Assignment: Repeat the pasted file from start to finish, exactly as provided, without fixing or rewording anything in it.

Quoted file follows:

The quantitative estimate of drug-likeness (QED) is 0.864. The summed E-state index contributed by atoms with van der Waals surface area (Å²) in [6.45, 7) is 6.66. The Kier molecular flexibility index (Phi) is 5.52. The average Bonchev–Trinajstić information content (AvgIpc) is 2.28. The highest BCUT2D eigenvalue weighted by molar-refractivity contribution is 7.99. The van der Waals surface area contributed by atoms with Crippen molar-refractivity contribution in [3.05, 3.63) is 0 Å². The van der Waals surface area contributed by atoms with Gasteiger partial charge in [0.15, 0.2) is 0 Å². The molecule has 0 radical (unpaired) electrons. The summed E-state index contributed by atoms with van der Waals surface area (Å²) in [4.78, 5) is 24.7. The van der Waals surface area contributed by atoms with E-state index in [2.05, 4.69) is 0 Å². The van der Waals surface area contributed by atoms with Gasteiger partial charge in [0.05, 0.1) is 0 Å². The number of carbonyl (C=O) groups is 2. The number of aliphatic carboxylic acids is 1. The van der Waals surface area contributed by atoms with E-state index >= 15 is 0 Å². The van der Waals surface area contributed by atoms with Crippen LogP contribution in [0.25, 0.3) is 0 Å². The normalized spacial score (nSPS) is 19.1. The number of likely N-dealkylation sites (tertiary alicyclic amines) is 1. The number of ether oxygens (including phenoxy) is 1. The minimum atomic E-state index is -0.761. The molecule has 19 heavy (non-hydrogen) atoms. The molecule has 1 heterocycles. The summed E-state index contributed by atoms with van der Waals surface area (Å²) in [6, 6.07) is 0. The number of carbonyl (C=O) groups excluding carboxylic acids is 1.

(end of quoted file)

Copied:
The quantitative estimate of drug-likeness (QED) is 0.864. The summed E-state index contributed by atoms with van der Waals surface area (Å²) in [6.45, 7) is 6.66. The Kier molecular flexibility index (Phi) is 5.52. The average Bonchev–Trinajstić information content (AvgIpc) is 2.28. The highest BCUT2D eigenvalue weighted by molar-refractivity contribution is 7.99. The van der Waals surface area contributed by atoms with Crippen molar-refractivity contribution in [3.05, 3.63) is 0 Å². The van der Waals surface area contributed by atoms with Gasteiger partial charge in [0.15, 0.2) is 0 Å². The molecule has 0 radical (unpaired) electrons. The summed E-state index contributed by atoms with van der Waals surface area (Å²) in [4.78, 5) is 24.7. The van der Waals surface area contributed by atoms with E-state index in [2.05, 4.69) is 0 Å². The van der Waals surface area contributed by atoms with Gasteiger partial charge in [0.05, 0.1) is 0 Å². The number of carbonyl (C=O) groups is 2. The number of aliphatic carboxylic acids is 1. The van der Waals surface area contributed by atoms with E-state index >= 15 is 0 Å². The van der Waals surface area contributed by atoms with Crippen LogP contribution in [0.25, 0.3) is 0 Å². The normalized spacial score (nSPS) is 19.1. The number of likely N-dealkylation sites (tertiary alicyclic amines) is 1. The number of ether oxygens (including phenoxy) is 1. The minimum atomic E-state index is -0.761. The molecule has 19 heavy (non-hydrogen) atoms. The molecule has 1 heterocycles. The summed E-state index contributed by atoms with van der Waals surface area (Å²) in [6, 6.07) is 0. The number of carbonyl (C=O) groups excluding carboxylic acids is 1.